I am exploring the ECS pattern and my pet project is a simulation of an economy where the primary mode of interaction between economic agents is a transaction. Some of these agents are market makers (they passively advertise offers to trade - sometimes called making a market). Some agents are market takers (they browse offers and decide which they want to trade with).

So an offer is a component of a market maker. This is clear to me. I have a system that governs the process of market makers setting offers.

Now I need a system that governs the process of market takers browsing the offers and "notifying" the market maker of their intention to trade. I call this notification a proposed_trade. At every tick of the main loop, multiple market takers may want to trade with the same market maker based on the same offer. The market maker will then accept the proposed_trades for as long as it has the resources to satisfy them, then reject them thereafter.

So how do I model this with an ECS? Some options:

  1. Each proposed_trade belongs to a distinct entity and references both the maker and the taker. There may be many relating to the same maker.
  2. Each maker has, as a component, a list of proposed_trades (like a buffer) and the takers just add to the list when they want to trade.

Are either of these considered more idiomatic or is the choice a matter of taste?

1 Answer 1


This has surprisingly little to do with ECS and everything with how orders from an order book are fulfilled.

In a real market, you have buy orders and sell orders, which are both put into the order book. When a buy order matches a sell order, a sale happens. How matches are made differs a bit from exchange to exchange, but usually this happens on a first-come, first serve basis (Price/Time algorithm). Even if your ECS has ticks, you can still obey this FCFS order by storing the time of the order granular enough. Some exchanges do not use FCFS, but instead maximize throughput. This is important because not every order might allow partial fulfillment.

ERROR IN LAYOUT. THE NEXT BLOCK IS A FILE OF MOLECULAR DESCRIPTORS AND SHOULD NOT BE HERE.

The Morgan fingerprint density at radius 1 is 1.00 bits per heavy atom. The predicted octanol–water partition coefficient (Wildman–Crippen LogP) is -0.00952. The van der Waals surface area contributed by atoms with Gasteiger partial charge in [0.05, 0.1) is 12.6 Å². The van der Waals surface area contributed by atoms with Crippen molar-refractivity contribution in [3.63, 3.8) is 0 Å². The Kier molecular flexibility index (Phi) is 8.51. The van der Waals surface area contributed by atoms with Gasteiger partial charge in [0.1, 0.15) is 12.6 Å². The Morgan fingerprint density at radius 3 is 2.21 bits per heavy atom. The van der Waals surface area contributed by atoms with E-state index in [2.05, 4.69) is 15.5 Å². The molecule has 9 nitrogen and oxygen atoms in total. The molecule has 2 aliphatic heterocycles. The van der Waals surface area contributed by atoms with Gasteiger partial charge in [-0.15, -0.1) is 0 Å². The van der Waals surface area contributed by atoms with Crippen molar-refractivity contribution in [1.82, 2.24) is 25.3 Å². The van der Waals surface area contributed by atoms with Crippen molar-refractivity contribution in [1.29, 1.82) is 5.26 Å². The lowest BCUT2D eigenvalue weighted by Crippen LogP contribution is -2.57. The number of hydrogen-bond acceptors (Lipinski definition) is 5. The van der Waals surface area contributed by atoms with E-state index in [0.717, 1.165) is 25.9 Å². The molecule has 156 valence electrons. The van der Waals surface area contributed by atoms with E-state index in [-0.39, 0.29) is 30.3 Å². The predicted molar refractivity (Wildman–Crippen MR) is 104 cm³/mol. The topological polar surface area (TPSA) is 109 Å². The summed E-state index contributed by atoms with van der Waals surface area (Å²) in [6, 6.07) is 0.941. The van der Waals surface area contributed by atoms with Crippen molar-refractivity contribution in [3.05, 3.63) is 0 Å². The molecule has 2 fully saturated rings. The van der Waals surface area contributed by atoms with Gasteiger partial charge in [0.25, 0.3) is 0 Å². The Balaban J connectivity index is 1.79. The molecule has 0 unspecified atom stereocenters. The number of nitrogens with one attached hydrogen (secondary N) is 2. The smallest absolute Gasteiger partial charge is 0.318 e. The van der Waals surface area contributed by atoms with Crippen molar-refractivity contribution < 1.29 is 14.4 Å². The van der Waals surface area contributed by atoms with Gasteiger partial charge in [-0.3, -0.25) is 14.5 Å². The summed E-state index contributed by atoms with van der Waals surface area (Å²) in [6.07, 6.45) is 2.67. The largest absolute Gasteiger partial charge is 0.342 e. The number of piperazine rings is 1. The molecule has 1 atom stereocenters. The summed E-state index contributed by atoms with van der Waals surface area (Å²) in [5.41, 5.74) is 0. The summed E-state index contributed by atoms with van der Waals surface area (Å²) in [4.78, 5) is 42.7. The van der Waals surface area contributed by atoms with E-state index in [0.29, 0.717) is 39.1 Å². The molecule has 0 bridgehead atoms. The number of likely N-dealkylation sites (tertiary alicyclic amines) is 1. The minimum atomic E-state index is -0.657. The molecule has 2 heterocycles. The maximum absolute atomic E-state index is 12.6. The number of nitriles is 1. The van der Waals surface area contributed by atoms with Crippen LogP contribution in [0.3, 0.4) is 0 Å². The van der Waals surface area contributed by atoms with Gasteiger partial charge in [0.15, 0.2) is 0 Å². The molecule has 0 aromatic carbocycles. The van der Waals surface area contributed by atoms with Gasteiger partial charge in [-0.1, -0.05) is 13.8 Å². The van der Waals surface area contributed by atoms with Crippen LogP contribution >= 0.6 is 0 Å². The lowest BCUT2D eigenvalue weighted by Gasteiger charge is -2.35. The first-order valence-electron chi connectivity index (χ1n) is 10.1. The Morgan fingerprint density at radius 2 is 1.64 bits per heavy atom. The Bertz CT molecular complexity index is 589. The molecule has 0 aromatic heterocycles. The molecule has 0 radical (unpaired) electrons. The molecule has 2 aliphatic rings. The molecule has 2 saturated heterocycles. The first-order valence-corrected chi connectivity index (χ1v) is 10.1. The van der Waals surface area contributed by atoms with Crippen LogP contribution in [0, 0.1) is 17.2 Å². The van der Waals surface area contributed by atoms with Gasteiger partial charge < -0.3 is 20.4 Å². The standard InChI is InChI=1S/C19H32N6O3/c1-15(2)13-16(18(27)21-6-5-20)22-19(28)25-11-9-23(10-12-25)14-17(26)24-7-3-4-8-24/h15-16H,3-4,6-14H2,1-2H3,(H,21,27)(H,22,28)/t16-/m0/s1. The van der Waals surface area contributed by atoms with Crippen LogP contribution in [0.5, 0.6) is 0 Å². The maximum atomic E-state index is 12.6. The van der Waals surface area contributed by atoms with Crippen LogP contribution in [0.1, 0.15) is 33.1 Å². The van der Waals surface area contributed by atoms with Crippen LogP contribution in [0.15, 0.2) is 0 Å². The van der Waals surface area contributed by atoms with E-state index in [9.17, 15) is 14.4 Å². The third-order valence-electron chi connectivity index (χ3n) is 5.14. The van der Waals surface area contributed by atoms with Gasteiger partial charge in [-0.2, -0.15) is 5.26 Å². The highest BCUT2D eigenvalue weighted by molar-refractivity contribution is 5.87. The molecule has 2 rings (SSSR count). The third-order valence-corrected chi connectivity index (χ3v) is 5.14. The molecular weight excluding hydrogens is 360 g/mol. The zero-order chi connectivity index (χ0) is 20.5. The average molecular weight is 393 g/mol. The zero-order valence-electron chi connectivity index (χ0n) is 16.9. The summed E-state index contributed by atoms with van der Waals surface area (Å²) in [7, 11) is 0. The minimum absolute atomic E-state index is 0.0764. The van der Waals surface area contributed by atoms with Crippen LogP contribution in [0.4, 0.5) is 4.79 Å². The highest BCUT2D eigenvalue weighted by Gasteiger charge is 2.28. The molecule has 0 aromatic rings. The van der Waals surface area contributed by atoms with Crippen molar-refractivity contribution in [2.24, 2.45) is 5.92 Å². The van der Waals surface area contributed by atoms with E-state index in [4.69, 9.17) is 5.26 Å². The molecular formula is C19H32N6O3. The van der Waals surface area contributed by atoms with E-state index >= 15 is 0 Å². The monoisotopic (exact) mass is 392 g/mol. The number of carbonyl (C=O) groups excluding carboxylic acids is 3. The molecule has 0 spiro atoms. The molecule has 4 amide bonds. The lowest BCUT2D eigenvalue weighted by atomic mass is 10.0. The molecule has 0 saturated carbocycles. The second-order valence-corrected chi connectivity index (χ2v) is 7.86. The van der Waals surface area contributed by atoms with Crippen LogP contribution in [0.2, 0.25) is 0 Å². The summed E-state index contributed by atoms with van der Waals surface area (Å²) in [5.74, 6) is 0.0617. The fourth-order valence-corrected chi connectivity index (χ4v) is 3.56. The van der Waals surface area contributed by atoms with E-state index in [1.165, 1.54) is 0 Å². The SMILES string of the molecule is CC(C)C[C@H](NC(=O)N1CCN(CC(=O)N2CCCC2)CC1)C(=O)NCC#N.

Some references you could and should consider:

Your order book can easily be a system in an ECS, with orders being entities themselves. In fact, making the order book itself a system makes it very easy to swap out the matchmaking algorithm - just swap the system out for another one.

  • I disagree. I have reasons for not using an order book. For example an agent selects an optimal offer, based on criteria in addition to price, such as proximity. I am primarily interested in the ECS aspects of the question. I could recast this question in a different context: simulation of a brokerless postal system. We have parcel senders and parcel receivers. Should the parcels belong to distinct entities or should the receivers have a component that is a list of parcels received? Commented Jun 17, 2020 at 12:32
  • @ChechyLevas But isn't that the exact same problem, just that every seller maintains their own order book? And the buyer just puts buy orders into the book of the seller they want to buy from? Personally, I avoid components that are lists of stuff and use entities that I can select. If I have a parcel, then my parcel would be an entity with sender and receiver, and if I want to know which parcels entity has sent I can just select all parcel-entities with that sender. With a bit of caching in a system to avoid having to re-scan all entities all the time this is lightning fast.
    – Polygnome
    Commented Jun 18, 2020 at 7:37
  • It would be a very small slice of the functionality of an order book; each seller would have an order book with one offer. Multiple people would be hitting that same offer and all would be satisfied until there is nothing left to sell, or there are no more buyers. What you say about avoiding lists of things makes sense to me. And your statement about being fast is reassuring, so I will give this a go. Thanks! Commented Jun 18, 2020 at 7:47

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